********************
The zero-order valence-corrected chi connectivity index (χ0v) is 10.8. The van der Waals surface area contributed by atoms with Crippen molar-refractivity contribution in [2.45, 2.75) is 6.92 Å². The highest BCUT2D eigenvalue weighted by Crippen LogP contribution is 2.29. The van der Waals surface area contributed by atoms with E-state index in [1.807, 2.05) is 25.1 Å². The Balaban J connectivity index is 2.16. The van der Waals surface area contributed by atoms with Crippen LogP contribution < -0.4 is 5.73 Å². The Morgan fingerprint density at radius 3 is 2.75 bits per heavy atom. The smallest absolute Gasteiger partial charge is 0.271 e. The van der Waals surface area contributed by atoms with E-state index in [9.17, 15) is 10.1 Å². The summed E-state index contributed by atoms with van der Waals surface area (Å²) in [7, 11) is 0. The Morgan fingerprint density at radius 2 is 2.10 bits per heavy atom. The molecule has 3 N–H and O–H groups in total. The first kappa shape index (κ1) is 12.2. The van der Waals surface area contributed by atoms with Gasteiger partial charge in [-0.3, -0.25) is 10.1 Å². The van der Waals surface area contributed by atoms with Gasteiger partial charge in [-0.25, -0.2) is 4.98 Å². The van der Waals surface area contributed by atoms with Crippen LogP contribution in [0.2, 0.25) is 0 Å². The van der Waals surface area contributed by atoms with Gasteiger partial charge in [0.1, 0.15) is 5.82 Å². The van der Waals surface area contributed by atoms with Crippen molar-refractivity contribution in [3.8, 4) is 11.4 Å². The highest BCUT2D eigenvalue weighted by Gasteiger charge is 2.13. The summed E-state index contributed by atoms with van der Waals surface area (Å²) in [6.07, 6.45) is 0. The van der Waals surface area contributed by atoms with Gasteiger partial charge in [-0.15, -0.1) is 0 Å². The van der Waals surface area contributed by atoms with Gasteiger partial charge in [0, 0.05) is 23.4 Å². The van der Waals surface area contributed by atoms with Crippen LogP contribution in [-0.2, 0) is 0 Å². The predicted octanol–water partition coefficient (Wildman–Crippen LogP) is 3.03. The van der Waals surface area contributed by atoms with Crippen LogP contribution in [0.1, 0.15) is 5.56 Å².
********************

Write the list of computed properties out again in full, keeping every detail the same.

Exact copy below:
The zero-order valence-corrected chi connectivity index (χ0v) is 10.8. The van der Waals surface area contributed by atoms with Crippen molar-refractivity contribution in [2.45, 2.75) is 6.92 Å². The highest BCUT2D eigenvalue weighted by Crippen LogP contribution is 2.29. The van der Waals surface area contributed by atoms with E-state index in [1.807, 2.05) is 25.1 Å². The Balaban J connectivity index is 2.16. The van der Waals surface area contributed by atoms with Crippen LogP contribution < -0.4 is 5.73 Å². The Morgan fingerprint density at radius 3 is 2.75 bits per heavy atom. The smallest absolute Gasteiger partial charge is 0.271 e. The van der Waals surface area contributed by atoms with E-state index in [9.17, 15) is 10.1 Å². The summed E-state index contributed by atoms with van der Waals surface area (Å²) in [7, 11) is 0. The Morgan fingerprint density at radius 2 is 2.10 bits per heavy atom. The molecule has 3 N–H and O–H groups in total. The first kappa shape index (κ1) is 12.2. The van der Waals surface area contributed by atoms with Gasteiger partial charge in [-0.3, -0.25) is 10.1 Å². The van der Waals surface area contributed by atoms with Gasteiger partial charge in [-0.25, -0.2) is 4.98 Å². The van der Waals surface area contributed by atoms with Crippen LogP contribution in [0.2, 0.25) is 0 Å². The van der Waals surface area contributed by atoms with Gasteiger partial charge in [0.1, 0.15) is 5.82 Å². The van der Waals surface area contributed by atoms with Crippen molar-refractivity contribution in [3.8, 4) is 11.4 Å². The highest BCUT2D eigenvalue weighted by Gasteiger charge is 2.13. The summed E-state index contributed by atoms with van der Waals surface area (Å²) in [6.07, 6.45) is 0. The van der Waals surface area contributed by atoms with Gasteiger partial charge in [-0.15, -0.1) is 0 Å². The van der Waals surface area contributed by atoms with Gasteiger partial charge in [0, 0.05) is 23.4 Å². The van der Waals surface area contributed by atoms with Crippen LogP contribution in [-0.2, 0) is 0 Å². The predicted octanol–water partition coefficient (Wildman–Crippen LogP) is 3.03. The van der Waals surface area contributed by atoms with Crippen LogP contribution in [0.1, 0.15) is 5.56 Å².